Better is A Man Called Horse. It too is widescreen (2.35:1) and in DTS-HD 5.1 surround, it also looks excellent and offers no supplements. The story of an Englishman (Richard Harris) who is taken in by Indians, this has long been called the proto-Dances with Wolves, and it’s true. As with the turning tide of public and Hollywood opinion toward Indians, the film is mostly respectful, but slightly exploitative of the Indian culture. Harris is the guide, and he goes from wanting to escaping to “going native” and even getting married. He leads them in some ways, using the innovations of his people, and the film is a fine adventure yarn. It’s a good role for Harris, and it tests him more psychically than mentally, but he’s a good anchor, and the film works. It’s just very dated.
Rio Lobo has the same tech specs, but it’s 1.78:1, but otherwise, the same DTS-HD 5.1 remaster. The picture quality is excellent, though in this stage of his career, Howard Hawks had more films that look liked television. But by the time Hawks made Rio Lobo he had directed over 40 films and was finally considered one of the great American directors. He was also 74 years old. And if the film lacks the best elements of his earlier pictures, it also has much of what makes Hawks so entertaining. The film stars John Wayne as Cord McNally, a Union officer who’s supposed to watch a train carrying gold that gets hijacked by Confederate soldiers led by Jorge Rivero and Christopher Mitchum. Cord later captures the duo, but a good friend of Cord’s died during the heist. He wants revenge — and not against the thieves, but rather the Union soldiers who sold Pierre and Tuscarora the information. After the war ends, Cord asks the two to provide any information on the whereabouts of the traitors, leading him to Rio Lobo. On the way, Cord teams up with both Rivero and Shasta Delaney (Jennifer O’Neill). And as it turns out, the man who was selling the Confederates information is now a land baron using the town’s law to steal any land he wants.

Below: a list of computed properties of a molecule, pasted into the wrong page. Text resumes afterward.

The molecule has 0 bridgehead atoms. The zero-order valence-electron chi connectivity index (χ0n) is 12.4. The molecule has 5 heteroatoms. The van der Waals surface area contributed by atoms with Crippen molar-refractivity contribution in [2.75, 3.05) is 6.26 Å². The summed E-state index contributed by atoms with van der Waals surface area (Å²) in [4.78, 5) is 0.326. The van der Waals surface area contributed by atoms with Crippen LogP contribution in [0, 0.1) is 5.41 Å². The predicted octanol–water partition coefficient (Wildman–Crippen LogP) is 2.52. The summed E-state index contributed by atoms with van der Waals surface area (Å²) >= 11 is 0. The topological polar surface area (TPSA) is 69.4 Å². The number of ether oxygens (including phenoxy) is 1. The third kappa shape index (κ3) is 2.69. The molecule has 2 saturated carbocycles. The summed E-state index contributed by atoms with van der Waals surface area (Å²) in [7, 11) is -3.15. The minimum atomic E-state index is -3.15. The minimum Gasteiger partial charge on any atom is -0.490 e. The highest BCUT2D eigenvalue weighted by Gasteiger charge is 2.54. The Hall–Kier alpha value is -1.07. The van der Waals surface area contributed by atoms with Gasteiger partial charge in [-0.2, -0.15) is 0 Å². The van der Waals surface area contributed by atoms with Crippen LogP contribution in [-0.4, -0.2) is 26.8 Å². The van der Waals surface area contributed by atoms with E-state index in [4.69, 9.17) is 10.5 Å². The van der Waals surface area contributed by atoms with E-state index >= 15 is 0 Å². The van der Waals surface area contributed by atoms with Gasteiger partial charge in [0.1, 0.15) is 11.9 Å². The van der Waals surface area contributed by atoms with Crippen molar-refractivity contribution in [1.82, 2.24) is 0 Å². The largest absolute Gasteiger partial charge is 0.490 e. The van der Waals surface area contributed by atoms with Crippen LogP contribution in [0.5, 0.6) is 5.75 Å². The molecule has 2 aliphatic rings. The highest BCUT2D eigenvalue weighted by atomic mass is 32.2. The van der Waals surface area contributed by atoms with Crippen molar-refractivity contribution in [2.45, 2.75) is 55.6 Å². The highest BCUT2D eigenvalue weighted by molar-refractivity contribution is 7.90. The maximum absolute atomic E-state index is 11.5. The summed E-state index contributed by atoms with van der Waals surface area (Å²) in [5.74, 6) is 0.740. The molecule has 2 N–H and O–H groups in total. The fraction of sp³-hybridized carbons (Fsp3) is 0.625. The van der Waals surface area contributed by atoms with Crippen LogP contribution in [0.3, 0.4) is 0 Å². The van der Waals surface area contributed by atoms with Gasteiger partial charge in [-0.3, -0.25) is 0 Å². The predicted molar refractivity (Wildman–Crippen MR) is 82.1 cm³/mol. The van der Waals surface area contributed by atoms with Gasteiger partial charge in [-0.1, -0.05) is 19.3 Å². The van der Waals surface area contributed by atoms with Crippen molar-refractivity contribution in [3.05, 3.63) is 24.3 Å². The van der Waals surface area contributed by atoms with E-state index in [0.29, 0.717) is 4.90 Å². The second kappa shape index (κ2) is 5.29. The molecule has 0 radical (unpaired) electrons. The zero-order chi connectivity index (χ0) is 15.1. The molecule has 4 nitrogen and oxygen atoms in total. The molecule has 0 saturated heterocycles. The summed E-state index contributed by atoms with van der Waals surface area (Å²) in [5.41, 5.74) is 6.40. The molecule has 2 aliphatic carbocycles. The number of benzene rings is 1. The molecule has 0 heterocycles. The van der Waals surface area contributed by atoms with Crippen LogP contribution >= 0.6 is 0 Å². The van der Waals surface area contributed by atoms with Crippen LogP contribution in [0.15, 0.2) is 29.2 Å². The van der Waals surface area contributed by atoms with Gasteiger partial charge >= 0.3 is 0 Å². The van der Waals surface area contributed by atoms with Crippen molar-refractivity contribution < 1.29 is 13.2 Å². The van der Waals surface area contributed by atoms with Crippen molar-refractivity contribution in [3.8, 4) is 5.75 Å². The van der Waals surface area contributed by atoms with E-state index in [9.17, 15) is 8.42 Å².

Though not as directly a riff on another one of his films (as El Dorado is), Rio Lobo offers many familiar Hawksism: Rivero is nicknamed Frenchy, and he stumbles into the room of Amelita (future Paramount honcho Sherry Lansing), only to have her try to seduce him, which recalls moments in The Big Sleep and Rio Bravo. There’s also just something in the way Hawks and longtime scripter Leigh Brackett named (and nicknamed) their characters that seems so distinctly Hawksian. For a final effort by a veteran, Rio Lobo moves well enough, although there are some noticeable negatives. The cast isn’t as strong as Hawks’ usual ensemble efforts: O’Neill and Rivero come across as the community-theater versions of Hawks leads, and it looks like a TV production with its back-lot locations and flat cinematography. Still, there are pleasures to be had.